We made a fine start today. Lovely weather, a good nights rest at Winzerhof Wendel and a tasty breakfast to give us stamina.

At the start of a new adventure.

We started at the official spot, the Haus der Deutschen Weinstrasse. The guy at the info centre there was not interesting or interested. We have quickly confirmed our belief that tourism in this part of Germany is almost entirely composed of Germans. The only downside to this is one should either have some German ability, or a translator app. More on this later.

Trail markings are absolutely excellent.

We set off through endless, glorious vineyards, with about a dozen varieties of grapes: white Burgundy, Portuguieser, Riesling and so much more. We almost immediately met a local who had a brother in Canada. We admired his dog and he told us to help ourselves to grapes along the way, as no one would be troubled by this. He said he had done it for 30 years or more.

Cut to us in jail. Kidding. We have sampled all the grapes along the way. They are amazingly sweet.

The trail is top quality. Sometimes steep, and you have to watch for roots and stones, but it is marvelously well maintained.

Forest trail in the Pfalzer Wald.

The suggested rest stop for this leg was a town midway along the route, Mertesheim. Once there we discovered no shops, no restos, no services whatsoever.

We eventually found public restrooms to refill our water bottles and pressed on to our destination in Neuleiningen (Noy-line-again).

Ravenous and unable to get into our room until 5(!), we found a warm welcome at Zum Engels, a bar and guesthouse where we had our second schnitzel – because it was schnitzel day here – and also copious life-restoring cold drinks – for a rock bottom price. Would stay here another time, the host said contact directly for best rates and single night stays! Better value that our equally-nice guesthouse, tho we had a charming view.

Our room looked out over a wide valley. Very comfortable and run by a nice family.

A glass of wine on the terrace, and dessert capped our day, and we went to sleep hoping to beat our jetlag.

Where we stayed: Hotel zum Bergraf.

Pfalzer Weinsteig: Getting to the Starting line

Started the day by dropping Farley off at his dog sitters. We are both carrying packs of less than 20 lbs, but Far’s gear was closer to 30. He is in great hands with a young local couple and will be going to work each day, which he will love.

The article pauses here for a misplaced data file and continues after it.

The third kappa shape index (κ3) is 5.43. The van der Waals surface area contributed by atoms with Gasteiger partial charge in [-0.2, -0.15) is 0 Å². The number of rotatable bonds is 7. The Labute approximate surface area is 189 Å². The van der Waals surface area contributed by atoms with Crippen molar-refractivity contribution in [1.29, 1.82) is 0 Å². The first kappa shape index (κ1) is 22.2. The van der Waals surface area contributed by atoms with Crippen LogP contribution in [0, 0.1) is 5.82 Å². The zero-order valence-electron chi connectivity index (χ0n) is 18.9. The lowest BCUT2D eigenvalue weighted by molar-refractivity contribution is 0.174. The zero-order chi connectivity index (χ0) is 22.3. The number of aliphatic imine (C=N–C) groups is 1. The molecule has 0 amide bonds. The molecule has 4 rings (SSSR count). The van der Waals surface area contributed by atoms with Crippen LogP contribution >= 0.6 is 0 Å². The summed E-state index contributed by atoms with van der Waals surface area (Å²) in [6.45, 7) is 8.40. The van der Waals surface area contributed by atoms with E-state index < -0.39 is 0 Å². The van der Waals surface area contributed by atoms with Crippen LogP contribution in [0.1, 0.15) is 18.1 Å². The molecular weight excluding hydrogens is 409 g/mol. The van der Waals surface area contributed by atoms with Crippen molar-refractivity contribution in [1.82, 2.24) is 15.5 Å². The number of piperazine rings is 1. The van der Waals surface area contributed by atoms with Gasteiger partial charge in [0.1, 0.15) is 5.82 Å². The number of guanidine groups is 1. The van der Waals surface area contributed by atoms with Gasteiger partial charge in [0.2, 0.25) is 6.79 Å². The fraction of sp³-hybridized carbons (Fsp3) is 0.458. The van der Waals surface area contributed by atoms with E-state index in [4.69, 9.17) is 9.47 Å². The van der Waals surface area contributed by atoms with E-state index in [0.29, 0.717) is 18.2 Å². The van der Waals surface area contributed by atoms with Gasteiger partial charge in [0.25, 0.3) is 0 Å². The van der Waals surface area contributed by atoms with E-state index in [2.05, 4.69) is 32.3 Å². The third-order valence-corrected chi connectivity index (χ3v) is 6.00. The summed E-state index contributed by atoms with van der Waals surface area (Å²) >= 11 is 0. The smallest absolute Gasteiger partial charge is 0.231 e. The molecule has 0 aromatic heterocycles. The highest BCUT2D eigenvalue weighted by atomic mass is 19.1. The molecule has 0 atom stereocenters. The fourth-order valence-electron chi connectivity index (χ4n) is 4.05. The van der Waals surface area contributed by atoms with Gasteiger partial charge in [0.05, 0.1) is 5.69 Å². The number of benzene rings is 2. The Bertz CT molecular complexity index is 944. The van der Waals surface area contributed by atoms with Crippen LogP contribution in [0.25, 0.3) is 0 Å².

Typically long and uncomfortable but direct flight to Frankfurt. At the airport on arrival we mailed a parcel containing cycling and cold weather jackets to a hotel in Konstanz Germany, where we will switch to our second phase of biking.

We also had some yummy pretzels while waiting for our train

In Canada, mailing a 5.5 kg box to another town in BC could easily cost 50$. In Germany it cost less than 10 Euro.

It was 4 short and well connected train rides to the starting point of our walk, Bockenheim an der Weinstrasse.

Four short¹ train rides got us from Frankfurt airport to the Wein strasse in less than 2 hours

When we arrived at our airbnb – Winzerhof Wendal – we were met with a tumbler full of their self produced wine. As it was about 5 am Vancouver time by now, this went down a treat.

Wine comes in tumblers here. Hoorah!

According to our research, all but the most poorly reviewed restaurant in town was closed because it was Tuesday.

Our hostess very kindly offered us dinner of pigs stomach stuffed with potatoes or flammkuchen – a local pizza style dish made with a white sauce and often potatoes. The latter would have been quite tasty I’m sure, but our last three meals had been substantially bread based and we needed salad – and cold beer so we declined.

After a nap we discovered that the worst reviewed restaurant in town was also closed, although their wine shack was open.

Zoom in to check out those prices!

After a walk about we found one open place to eat – and it was popular, perhaps by default. And so we had our beer and schnitzel, with marvelous salad and fries and a glorious dessert as well.

We had our beer, at last. This is how we know we are in Germany. Not official till then.
We are running a schnitzel meter. This one seemed good value – with a lovely salad – for 14 Euro, but today we had better and under 10 Euro.
Chocolate raspberry cake plus mousse, ice cream and a second mousse like confection. Gonna be a good trip.

The sun set, and the air was chilly, so home to bed!

A very comfy room with bow tie plumped pillows.

Here we go again…

Looks like we are joining the Amazing Race, but hopefully it will be a relaxing walk in fine countryside.

Just can’t get enough walking.

Our “camino” this time will be the Pfalzer Weinsteig (translation: Palatinate wine steep track)

The Pfalz is found in the southwest German state of Rhineland-Palatinate, bordered by France, Belgium and Luxembourg. The Pfalz is Germany’s second largest wine region (after Mosel) by acreage and often produces the largest crop.

Aside from an excellent planning website that breaks down this 170 km hike into 11 stages, there isn’t too much information out there – at least not in English – about this walk. We know the daily distances, the size of the climbs we will face each day, and we have had to book all accomodation in advance because of a huge wine festival in the area – which we are definitely going to!

Beyond that, we don’t know too much. So come along, via our blog posts, and we will share with you what we learn.

This is part one of a three part multi-modal journey.

First we walk.